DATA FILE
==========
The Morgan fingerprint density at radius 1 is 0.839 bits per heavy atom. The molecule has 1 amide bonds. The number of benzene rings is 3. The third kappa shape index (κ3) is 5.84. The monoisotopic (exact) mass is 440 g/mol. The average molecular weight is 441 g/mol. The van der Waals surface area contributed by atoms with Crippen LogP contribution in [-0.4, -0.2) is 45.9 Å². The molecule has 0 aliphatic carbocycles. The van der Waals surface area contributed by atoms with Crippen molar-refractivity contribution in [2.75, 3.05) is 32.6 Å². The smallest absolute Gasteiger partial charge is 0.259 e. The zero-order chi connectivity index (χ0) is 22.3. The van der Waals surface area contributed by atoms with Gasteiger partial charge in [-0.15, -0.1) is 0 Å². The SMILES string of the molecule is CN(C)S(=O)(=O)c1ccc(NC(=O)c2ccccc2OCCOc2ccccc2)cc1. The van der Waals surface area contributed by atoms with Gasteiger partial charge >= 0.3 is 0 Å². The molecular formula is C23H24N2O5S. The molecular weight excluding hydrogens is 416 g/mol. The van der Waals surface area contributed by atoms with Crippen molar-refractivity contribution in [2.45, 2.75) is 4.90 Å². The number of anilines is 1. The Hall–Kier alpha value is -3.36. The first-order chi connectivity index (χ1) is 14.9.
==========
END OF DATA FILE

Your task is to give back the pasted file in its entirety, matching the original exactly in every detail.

The Morgan fingerprint density at radius 1 is 0.839 bits per heavy atom. The molecule has 1 amide bonds. The number of benzene rings is 3. The third kappa shape index (κ3) is 5.84. The monoisotopic (exact) mass is 440 g/mol. The average molecular weight is 441 g/mol. The van der Waals surface area contributed by atoms with Crippen LogP contribution in [-0.4, -0.2) is 45.9 Å². The molecule has 0 aliphatic carbocycles. The van der Waals surface area contributed by atoms with Crippen molar-refractivity contribution in [2.75, 3.05) is 32.6 Å². The smallest absolute Gasteiger partial charge is 0.259 e. The zero-order chi connectivity index (χ0) is 22.3. The van der Waals surface area contributed by atoms with Gasteiger partial charge in [-0.15, -0.1) is 0 Å². The SMILES string of the molecule is CN(C)S(=O)(=O)c1ccc(NC(=O)c2ccccc2OCCOc2ccccc2)cc1. The van der Waals surface area contributed by atoms with Gasteiger partial charge >= 0.3 is 0 Å². The molecular formula is C23H24N2O5S. The molecular weight excluding hydrogens is 416 g/mol. The van der Waals surface area contributed by atoms with Crippen molar-refractivity contribution in [2.45, 2.75) is 4.90 Å². The number of anilines is 1. The Hall–Kier alpha value is -3.36. The first-order chi connectivity index (χ1) is 14.9.